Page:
Tanya Bastianich Manuali, may not be as well known as her mother Lidia Bastianich, or her brother Joe because her role in the businesses associated with that grand American-Italian food family is more behind the scenes. Manuali, who holds a doctorate in Italian Renaissance Art from Oxford, for instance, manages with her husband Corrado, Nonna’s Foods, which makes the Lidia’s lines of pasta and sauces. She is involved in much else, including restaurants, TV productions and books with her mother, but her latest project is in collaboration with her brother, the new cookbook Healthy Pasta: The Sexy, Skinny and Smart Way to Eat Your Favorite Food. The book is collection of traditional and more innovative pasta recipes, all under 500 calories.
Recently in Toronto to promote Healthy Pasta, I sat down with Tanya Bastianich Manuali for the interview below.
This interviewed has been edited for clarity and style. The photos from Healthy Pasta are all by Steve Giralt (stevegiralt.com).
Good Food Revolution: I was really delighted to read your book because it seems to me to be a shot fired against the war against pasta and wheat and all that insanity about carbs.
Tanya Bastianich Manuali: Yes, yes. People feel liberated when we talk about it now. They say, “Really? I can eat pasta, again? I don’t have to be on an only salad, or raw, or protein diet?” and we say, “No! you’re supposed to eat a little bit of everything.” That’s how your body stays healthy, and you need carbs, especially if you’re exercising and moving your body. Carbs are the good fuel for your body. So, this is the message: you can eat healthy pasta!
It’s not the message that you can eat pasta with carbonara sauce everyday and stay skinny. That’s not the message. The message is if you look at Italy and how much pasta they eat (some people eat pasta every day in Italy), you see they eat the right sized portion, they dress it like the sauce is a condiment – it’s not smothered in sauce, it’s gently tossed with vegetables or maybe a protein. That’s how you get a healthy plate of pasta. And the people I talk to just love this freedom that they’ve been given to eat pasta again. And frankly, it’s all just common sense; my brother and I just wrote it down.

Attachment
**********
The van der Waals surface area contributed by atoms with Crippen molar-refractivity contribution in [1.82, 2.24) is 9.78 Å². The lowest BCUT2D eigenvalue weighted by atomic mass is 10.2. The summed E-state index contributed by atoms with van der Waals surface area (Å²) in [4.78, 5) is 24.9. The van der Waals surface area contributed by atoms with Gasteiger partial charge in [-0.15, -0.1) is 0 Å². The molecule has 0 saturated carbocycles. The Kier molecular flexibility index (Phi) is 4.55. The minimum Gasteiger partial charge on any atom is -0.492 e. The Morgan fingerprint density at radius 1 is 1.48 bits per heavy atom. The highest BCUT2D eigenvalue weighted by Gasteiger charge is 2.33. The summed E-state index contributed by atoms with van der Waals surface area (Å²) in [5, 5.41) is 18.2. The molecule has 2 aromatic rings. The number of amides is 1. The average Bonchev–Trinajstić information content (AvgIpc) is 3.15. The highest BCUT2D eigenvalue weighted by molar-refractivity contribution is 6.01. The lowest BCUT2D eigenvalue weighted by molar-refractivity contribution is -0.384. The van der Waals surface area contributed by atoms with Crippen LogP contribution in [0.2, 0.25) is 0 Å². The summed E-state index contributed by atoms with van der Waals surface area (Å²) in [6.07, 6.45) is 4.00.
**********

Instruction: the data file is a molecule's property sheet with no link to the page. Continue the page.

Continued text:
GFR: And the reception to the book has been pretty good, then?
TBM: I think people feel like they’re finally free. It’s like when the women’s movement told them they didn’t have to wear a bra all the time anymore! They’ve been told to eat things steamed, only eat protein, eat raw, eat juice everything, you know? You can really only live that way of so long and be happy. For us, food is about being satiated; not just physically, or for nutrition purposes, but also mentally. You have to feel like you’ve eaten something, or the next thing you know, you’re going to be looking for something else to eat. And it’s preferably a communal meal: food is much more fun if you eat it with someone. So, that is the pleasure of food. And a tasty plate of pasta has all of that.
GFR: So, how did your brother and you decide to write the book in the first place?
TBM: We grew up eating the food of our mother Lydia. So, she makes authentic Italian food and there isn’t much worry about how many calories you’re going to come out with, it’s just super delicious and tasty. And we both grew up rather on the heavier side than the thin side.
GFR: But he’s like a marathon runner now, right?
TBM: Now he is! And that’s where some of the idea for the book started. He got to the point where he really needed to make a change and he started running. So he started cooking more pasta as a way to fuel his running because it gave him the energy. But he was cooking by slightly changing the techniques (and we can get into that). But then he became an Iron Man in Hawaii and now he’s a triathlete. I was also changing the way I cooked my pasta at home because I didn’t want my children to worry about their weight, like I did. So, I made healthy pasta for them. When you have a family with children, pasta is a great vehicle to give them vegetables or fish: they’ll eat it. The book comes out of a sort of combination of the two experiences. So, here it is.
GFR: Okay, let’s go through the tricks. Because when I went through the book it just looked like it was full of traditional recipes.